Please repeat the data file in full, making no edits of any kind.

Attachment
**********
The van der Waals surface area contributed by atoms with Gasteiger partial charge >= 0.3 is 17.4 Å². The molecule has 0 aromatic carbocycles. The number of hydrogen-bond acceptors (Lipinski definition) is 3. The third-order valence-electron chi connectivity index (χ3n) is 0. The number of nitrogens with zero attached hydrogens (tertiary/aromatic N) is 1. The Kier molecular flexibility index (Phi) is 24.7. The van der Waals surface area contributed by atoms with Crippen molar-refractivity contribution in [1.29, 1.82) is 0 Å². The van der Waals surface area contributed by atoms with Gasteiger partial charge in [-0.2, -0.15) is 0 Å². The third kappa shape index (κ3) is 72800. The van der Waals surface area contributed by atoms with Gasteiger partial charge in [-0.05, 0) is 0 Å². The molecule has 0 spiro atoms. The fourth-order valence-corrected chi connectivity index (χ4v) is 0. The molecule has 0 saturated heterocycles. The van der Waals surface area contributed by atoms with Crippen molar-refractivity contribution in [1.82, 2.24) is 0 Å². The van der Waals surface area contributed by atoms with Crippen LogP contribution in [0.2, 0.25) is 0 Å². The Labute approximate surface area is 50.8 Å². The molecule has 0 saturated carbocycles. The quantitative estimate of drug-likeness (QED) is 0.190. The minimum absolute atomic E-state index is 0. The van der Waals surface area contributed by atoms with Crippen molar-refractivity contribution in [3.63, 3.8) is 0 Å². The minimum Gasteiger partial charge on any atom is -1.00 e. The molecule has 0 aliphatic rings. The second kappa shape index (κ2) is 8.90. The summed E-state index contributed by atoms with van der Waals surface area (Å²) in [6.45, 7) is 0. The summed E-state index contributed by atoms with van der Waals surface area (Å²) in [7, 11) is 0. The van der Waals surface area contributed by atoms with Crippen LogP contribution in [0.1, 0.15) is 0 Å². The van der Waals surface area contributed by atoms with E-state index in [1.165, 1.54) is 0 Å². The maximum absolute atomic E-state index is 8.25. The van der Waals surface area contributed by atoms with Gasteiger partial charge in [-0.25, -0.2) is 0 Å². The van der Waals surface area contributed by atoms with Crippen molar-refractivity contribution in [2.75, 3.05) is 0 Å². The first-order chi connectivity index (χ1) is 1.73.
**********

The van der Waals surface area contributed by atoms with Gasteiger partial charge >= 0.3 is 17.4 Å². The molecule has 0 aromatic carbocycles. The number of hydrogen-bond acceptors (Lipinski definition) is 3. The third-order valence-electron chi connectivity index (χ3n) is 0. The number of nitrogens with zero attached hydrogens (tertiary/aromatic N) is 1. The Kier molecular flexibility index (Phi) is 24.7. The van der Waals surface area contributed by atoms with Crippen molar-refractivity contribution in [1.29, 1.82) is 0 Å². The van der Waals surface area contributed by atoms with Gasteiger partial charge in [-0.2, -0.15) is 0 Å². The third kappa shape index (κ3) is 72800. The van der Waals surface area contributed by atoms with Gasteiger partial charge in [-0.05, 0) is 0 Å². The molecule has 0 spiro atoms. The fourth-order valence-corrected chi connectivity index (χ4v) is 0. The molecule has 0 saturated heterocycles. The van der Waals surface area contributed by atoms with Crippen molar-refractivity contribution in [1.82, 2.24) is 0 Å². The van der Waals surface area contributed by atoms with Crippen LogP contribution in [0.2, 0.25) is 0 Å². The Labute approximate surface area is 50.8 Å². The molecule has 0 saturated carbocycles. The quantitative estimate of drug-likeness (QED) is 0.190. The minimum absolute atomic E-state index is 0. The van der Waals surface area contributed by atoms with Crippen molar-refractivity contribution in [3.63, 3.8) is 0 Å². The minimum Gasteiger partial charge on any atom is -1.00 e. The molecule has 0 aliphatic rings. The second kappa shape index (κ2) is 8.90. The summed E-state index contributed by atoms with van der Waals surface area (Å²) in [6.45, 7) is 0. The summed E-state index contributed by atoms with van der Waals surface area (Å²) in [7, 11) is 0. The van der Waals surface area contributed by atoms with Crippen LogP contribution in [0.1, 0.15) is 0 Å². The van der Waals surface area contributed by atoms with E-state index in [1.165, 1.54) is 0 Å². The maximum absolute atomic E-state index is 8.25. The van der Waals surface area contributed by atoms with Gasteiger partial charge in [-0.25, -0.2) is 0 Å². The van der Waals surface area contributed by atoms with Crippen molar-refractivity contribution in [2.75, 3.05) is 0 Å². The first-order chi connectivity index (χ1) is 1.73.